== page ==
Table of contents
The initial idea for Sociavore came to us because of issues we had with our family’s own restaurant website. We found our website hard to keep up-to-date and maintain (anyone who has to manage a WordPress website knows what I’m talking about).
More recently, we’ve focused Sociavore on the idea of a restaurant’s website being a large and meaningful driver of new and incremental revenue as the guest experience becomes more “digital” to meet and exceed guest expectations.
We’re happy we did because we’re now entering uncharted territories. COVID-19 is keeping our guests out of our dining room. We’re now hanging our entire restaurant on our “digital” guest experience on our website.
Our full-service restaurant skews older, a demographic that’s at greater risk with COVID-19. Our dining room over the last couple of weeks has been getting emptier and emptier. We’re OK with that. We want our guests to remain healthy and happy. We look forward to serving them once it’s safe to do so.
But we have staff, fixed overhead, and bills – people and other businesses depend on us. According to OpenTable, as of March 13th, Ontario reservations y/y are down 45% and dropping rapidly. Cities like New York City are already at a 60% y/y decline in reservations.
Instead of watching revenue drop further, we are taking this as an opportunity to make adjustments.
We’re located in a suburban neighbourhood, surrounded by school closures and work-from-home policies. We’re aiming to serve the neighbourhood better as we all do our part to flatten the curve.
Sociavore has always been about helping restaurants, like ours, deliver the perfect digital guest experience. We know that this is becoming increasingly more important. In today’s climate it is essential.
Here’s a few things we’re going to do…
Double-down on the website and online profile basics
Our guests are now making their purchase decisions based on what they see online (online channels). They are looking at our website, Google My Business profile, Apple Maps, Instagram, Facebook and (maybe) Twitter. We’re ensuring our locations, hours of operations, phone number and menus are accurate and accessible. If guests can’t find this information quickly, or if they see large inconsistencies – they will pass on our restaurant.
Takeout and curbside pickup ordered online (or called-in)
We see an opportunity to create a takeout menu with family platter options. We’ll post the menu across all of our online channels and link them to our website. Guests will be able to place and pay for orders through our Sociavore-powered website or call them in directly. We will be offering curbside pickup, by taking advantage of our restaurant’s parking lot.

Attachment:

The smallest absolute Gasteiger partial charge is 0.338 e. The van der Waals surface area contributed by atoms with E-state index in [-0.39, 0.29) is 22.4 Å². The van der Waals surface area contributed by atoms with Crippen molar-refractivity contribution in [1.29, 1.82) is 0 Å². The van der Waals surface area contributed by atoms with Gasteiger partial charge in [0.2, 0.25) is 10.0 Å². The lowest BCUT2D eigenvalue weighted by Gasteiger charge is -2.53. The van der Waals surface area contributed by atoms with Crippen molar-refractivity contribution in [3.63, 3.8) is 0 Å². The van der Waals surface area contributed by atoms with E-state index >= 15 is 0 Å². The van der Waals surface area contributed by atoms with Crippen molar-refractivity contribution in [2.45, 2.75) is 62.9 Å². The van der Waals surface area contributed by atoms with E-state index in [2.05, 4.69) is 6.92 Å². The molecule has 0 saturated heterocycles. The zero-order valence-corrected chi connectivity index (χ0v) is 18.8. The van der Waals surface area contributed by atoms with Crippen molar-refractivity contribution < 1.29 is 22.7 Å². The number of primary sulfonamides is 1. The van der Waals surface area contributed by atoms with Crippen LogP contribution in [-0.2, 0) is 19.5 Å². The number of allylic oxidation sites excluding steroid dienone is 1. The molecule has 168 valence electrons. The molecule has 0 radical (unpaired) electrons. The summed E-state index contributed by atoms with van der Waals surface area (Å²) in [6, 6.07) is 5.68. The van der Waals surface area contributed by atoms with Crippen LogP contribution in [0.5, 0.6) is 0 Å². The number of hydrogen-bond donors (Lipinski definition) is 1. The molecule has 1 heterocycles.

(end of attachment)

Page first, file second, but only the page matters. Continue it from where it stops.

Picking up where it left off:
We’re also playing with the idea of spinning up our own localized delivery. To accomplish this, we’ll be picking up a mobile Square reader for our phones to allow customers to pay at their door.
Promoting digital gift cards
Our guests have been asking us for ways to support us. We will be encouraging them to buy digital gift cards so that we can bring in some revenue now and they can enjoy a meal later when things have settled down. Sociavore has a digital gift cards feature which lets people purchase and email gift cards as well as sell physical gift cards that we can mail out or have guests pick-up.
Using the right links for third-party delivery and adjust prices
We don’t do third-party delivery apps at our current restaurant, but we’ll be depending on it for our upcoming restaurant opening.
That said, third-party delivery apps are a viable sales replacement but one you need to think about carefully. If third-party used to represent ~15% of your sales before and was priced the same as your dining prices, when it becomes 80% of your sales, you lose most if not all of your profitability.
Adjust your prices and change your menu for third-party apps. Build in a profit above and beyond the ~25-30% the third-party apps take. Keep in mind, telling our existing guests to go to a third-party app means we lose the direct relationship. They will be marketed by competing restaurants in these apps.
Some providers like DoorDash provide a unique link that can be integrated on the restaurant’s website. This link decreases the restaurant’s fees for delivery orders placed from your website. Provide that link to your guests on your online channels.
GrubHub is waiving their fees for independent operators in the United States. Uber Eats is also waiving fees for independent restaurants in Canada and the United States. Reach out to your account managers for your third-party apps and request the same thing. With enough pressure, we think they will bend.
We are focused on helping independent restaurants rise, especially during these challenging times.
If all else fails…
Feel free to message us directly at firstname.lastname@example.org if you have any questions or comments.
Wishing you all the best,
Thusenth & Amina
Update (March 16th): UberEats waives delivery fees for local restaurants in US and Canada